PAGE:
Highly time varying pseudo-range bias

I have a pretty simple question regarding the MDEK1001 system.

I’ve been concerned with the z-channel accuracy (the xy-accuracy is pretty good). Due to the nature of the setup (1500mm x 1500mm square defined by four tags raised 770mm off the ground - this geometry is a constraint), I know the z-channel is going to be significantly more affected by GDOP than the other two channels, but I’m getting errors of sometimes 2000mm (compared to an indoor motion tracking system), when trying to estimate the position of a tag (mounted on a drone) - keeping in mind this is a COMPLETELY empty room the drone is flying in.

Looking at the pseudo-ranges between the tag and individual anchors, I’m seeing a time-varying bias of up to (+_) 200mm, which I think explains this huge error (I’m also seeing multipath like effects due to this shifting bias). As the documentation states, and somewhat validated in testing, the antenna is omnidirectional (in the xy-plane), and so relative attitude between the tag and anchor is not the source of these pseudorange errors observed.

Is a time-varying bias like this normal, with this magnitude? Is there anyway to correct for this (subtracting the average of this bias from each anchor’s pseudo-range doesn’t really help).


could you explain more / give more details and examples / results showing this “time-varying” bias?

Absolutely, attached I have my MDEK setup (with tag trajectory in dark blue; light blue is second tag not under scrutiny) and also the range measurements from tag to the four anchors, labelled A1, A2, A3, A4. On the range plot you will see, in blue, the decawave range measured from A4 to tag, in red, the Vicon motion tracking data (or truth), and, in yellow, the error between the Deca measured and truth.

As you can see, there is a non-zero mean in the individual range biases (some positive, some negative). They are time varying with no relationship to attitude attitude.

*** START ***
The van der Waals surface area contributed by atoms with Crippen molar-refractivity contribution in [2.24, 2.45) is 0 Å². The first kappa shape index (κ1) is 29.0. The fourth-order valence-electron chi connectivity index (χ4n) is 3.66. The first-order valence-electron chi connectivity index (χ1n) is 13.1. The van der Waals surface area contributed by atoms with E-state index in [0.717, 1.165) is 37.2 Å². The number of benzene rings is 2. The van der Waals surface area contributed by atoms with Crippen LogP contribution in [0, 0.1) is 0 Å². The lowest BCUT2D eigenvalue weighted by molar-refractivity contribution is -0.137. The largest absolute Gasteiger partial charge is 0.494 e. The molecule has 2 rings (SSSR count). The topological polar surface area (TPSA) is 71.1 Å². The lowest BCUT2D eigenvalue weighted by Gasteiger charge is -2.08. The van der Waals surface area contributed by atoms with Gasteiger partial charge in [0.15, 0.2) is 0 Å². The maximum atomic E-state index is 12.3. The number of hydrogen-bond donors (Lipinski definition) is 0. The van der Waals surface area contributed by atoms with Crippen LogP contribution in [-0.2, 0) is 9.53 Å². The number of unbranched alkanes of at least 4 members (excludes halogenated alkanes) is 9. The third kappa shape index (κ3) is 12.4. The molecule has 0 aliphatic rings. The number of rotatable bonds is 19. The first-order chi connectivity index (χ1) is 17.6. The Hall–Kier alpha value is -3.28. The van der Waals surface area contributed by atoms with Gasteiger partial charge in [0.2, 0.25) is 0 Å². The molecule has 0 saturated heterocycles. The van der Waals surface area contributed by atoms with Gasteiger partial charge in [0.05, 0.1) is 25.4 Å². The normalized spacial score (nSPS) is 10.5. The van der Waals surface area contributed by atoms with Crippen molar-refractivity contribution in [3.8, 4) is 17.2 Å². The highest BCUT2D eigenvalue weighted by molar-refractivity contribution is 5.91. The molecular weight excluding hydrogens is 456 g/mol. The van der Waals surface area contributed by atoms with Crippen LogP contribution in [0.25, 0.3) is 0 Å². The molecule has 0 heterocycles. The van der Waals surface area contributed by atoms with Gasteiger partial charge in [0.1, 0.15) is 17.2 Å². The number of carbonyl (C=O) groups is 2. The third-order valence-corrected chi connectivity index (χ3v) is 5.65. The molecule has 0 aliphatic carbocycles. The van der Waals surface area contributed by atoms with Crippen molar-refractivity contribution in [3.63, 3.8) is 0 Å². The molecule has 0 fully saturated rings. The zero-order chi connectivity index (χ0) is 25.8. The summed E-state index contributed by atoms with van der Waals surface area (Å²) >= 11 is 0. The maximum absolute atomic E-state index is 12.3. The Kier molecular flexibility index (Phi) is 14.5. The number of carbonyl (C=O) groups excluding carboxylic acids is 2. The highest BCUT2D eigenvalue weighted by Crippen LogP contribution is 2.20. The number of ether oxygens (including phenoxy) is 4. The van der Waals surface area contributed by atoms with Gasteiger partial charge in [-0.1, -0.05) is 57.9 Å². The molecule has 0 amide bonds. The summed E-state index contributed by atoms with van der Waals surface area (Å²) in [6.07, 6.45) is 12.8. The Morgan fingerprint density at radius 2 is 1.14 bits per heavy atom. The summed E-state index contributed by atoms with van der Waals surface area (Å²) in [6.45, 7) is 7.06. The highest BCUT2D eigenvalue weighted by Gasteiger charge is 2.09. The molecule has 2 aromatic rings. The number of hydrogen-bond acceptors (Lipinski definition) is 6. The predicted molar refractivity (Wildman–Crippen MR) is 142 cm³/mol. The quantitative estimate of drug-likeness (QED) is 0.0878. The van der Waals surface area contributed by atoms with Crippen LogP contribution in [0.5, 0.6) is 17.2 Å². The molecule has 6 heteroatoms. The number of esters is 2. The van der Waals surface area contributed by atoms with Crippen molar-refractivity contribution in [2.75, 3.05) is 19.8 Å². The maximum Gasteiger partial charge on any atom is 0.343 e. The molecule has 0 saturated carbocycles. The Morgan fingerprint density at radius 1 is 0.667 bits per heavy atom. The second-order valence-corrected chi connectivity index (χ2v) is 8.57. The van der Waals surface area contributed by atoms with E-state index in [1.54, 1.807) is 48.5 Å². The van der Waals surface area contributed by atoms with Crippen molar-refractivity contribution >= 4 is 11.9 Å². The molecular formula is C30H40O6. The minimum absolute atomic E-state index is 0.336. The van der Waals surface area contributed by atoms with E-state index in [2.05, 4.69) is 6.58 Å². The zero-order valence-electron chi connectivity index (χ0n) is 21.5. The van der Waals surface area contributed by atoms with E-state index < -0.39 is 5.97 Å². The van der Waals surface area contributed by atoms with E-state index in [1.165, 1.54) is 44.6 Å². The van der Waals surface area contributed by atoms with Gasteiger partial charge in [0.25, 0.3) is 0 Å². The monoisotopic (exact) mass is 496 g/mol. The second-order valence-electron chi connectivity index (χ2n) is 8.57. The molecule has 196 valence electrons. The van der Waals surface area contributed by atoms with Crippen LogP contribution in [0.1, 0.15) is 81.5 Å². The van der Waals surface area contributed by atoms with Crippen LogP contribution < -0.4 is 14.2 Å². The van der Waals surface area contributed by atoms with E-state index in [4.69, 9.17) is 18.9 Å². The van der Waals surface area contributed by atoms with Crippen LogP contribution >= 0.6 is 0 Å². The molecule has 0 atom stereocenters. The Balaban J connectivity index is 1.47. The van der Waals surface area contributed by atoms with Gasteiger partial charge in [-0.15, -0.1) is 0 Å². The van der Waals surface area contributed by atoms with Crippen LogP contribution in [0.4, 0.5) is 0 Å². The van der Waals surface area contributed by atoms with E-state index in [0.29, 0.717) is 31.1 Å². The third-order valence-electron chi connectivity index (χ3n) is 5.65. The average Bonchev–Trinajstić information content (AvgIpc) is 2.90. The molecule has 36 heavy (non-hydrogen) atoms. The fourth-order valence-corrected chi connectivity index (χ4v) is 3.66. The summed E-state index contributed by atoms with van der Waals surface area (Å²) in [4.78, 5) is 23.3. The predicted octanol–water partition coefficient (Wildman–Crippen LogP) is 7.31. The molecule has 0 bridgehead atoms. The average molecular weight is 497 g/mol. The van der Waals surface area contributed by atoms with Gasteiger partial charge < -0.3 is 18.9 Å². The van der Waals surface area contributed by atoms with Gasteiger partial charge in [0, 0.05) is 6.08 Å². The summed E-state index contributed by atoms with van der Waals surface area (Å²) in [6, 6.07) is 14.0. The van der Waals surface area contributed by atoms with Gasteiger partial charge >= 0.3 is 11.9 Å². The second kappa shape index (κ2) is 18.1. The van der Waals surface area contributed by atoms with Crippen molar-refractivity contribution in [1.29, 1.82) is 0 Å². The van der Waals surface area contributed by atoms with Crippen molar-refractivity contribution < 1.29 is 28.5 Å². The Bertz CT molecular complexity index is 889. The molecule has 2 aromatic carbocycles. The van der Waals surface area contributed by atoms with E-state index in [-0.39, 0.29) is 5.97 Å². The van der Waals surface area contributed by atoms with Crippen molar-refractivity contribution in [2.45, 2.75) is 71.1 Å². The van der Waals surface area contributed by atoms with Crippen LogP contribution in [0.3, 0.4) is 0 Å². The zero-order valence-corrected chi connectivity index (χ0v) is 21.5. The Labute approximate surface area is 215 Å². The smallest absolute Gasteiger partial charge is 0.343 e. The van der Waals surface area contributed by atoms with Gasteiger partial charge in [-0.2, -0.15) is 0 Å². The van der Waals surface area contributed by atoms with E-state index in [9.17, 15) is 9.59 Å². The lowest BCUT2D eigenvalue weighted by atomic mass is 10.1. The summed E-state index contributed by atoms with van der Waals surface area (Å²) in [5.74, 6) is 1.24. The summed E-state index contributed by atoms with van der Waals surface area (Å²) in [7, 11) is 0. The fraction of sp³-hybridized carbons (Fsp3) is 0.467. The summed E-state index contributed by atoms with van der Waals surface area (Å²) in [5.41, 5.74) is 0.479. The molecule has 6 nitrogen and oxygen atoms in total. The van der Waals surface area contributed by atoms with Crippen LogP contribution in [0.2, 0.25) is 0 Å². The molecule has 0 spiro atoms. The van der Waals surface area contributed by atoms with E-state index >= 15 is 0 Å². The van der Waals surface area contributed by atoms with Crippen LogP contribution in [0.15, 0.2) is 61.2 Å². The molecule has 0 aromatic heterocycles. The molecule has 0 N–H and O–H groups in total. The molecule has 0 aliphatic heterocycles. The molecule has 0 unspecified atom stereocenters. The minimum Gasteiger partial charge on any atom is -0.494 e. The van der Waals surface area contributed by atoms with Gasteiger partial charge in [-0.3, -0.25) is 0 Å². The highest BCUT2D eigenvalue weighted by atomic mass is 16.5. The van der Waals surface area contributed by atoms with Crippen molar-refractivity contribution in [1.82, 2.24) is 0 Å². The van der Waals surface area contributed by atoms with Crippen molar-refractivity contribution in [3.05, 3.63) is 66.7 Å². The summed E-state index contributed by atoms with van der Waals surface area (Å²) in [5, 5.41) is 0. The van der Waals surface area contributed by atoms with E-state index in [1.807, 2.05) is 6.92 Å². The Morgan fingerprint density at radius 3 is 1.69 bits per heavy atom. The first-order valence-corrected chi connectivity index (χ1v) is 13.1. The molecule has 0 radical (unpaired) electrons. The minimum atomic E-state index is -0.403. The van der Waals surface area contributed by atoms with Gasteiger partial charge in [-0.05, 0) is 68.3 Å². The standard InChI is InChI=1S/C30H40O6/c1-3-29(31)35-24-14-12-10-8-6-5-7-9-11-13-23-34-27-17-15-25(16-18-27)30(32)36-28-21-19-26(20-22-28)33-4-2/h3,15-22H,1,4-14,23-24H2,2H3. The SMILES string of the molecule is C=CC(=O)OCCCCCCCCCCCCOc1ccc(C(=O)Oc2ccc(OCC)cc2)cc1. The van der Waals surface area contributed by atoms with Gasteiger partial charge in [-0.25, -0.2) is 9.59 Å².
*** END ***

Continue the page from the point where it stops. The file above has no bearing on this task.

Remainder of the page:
Is the variation due to time or due to relative orientation?

I’ve seen 15-20 cm jumps due to orientation in the past.
Place the two a fixed distance apart and slowly rotate one about the centre of the antenna and see what happens to the range.

This is a function of both the antenna itself and any metal or just about any other material close to the antenna.

Thanks for the reply, Andy.

So I thought about the relative orientation being a factor. Both tag and anchor share parallel “z” axis (that is, they are both standing straight up), so only the relative “yaw” angle between the devices varies. I plotted the relative attitude of the tag w.r.t A4 (I realise I didn’t label my anchor devices in the figure above - A1 (0,0,770); A2(0,1500,770); A3(1500,0,770); A4(1500,1500,1200)).

Below is a plot of the range error (mm) between tag and A4 with relative angle (radians), plotting three channels: yaw (about tag’s z-axis (up)), pitch(about tag’s y-axis(right)), roll (about tag’s x-axis(out))).
This experiment consisted of holding the tag within the anchor defined area and rotating it in yaw (rotate 90degrees, hold for a few seconds, rotate 90 again, hold for a few seconds, and repeat for a few revolutions). You can see how wildly this range error varies, and there’s no strong correlation between error and orientation.

Could it be a calibration issue? But calibration only calculates a stationary time bias, doesn’t it, and then subtracts that from each pseudo-range? Even when ranges are small (<1500mm) and device is held stationary, how does the pseudo-range vary so much (by as much as 400mm at times)?

Can you think of any other sources of error which would account for this time-varying bias?

Also, since the antenna has a relatively omnidirectional radiation pattern (in the xy-plane) when the devices are orientated similarly, shouldn’t any errors be independent of relative orientation (I’m basing this statement off the chip-antenna data sheet)?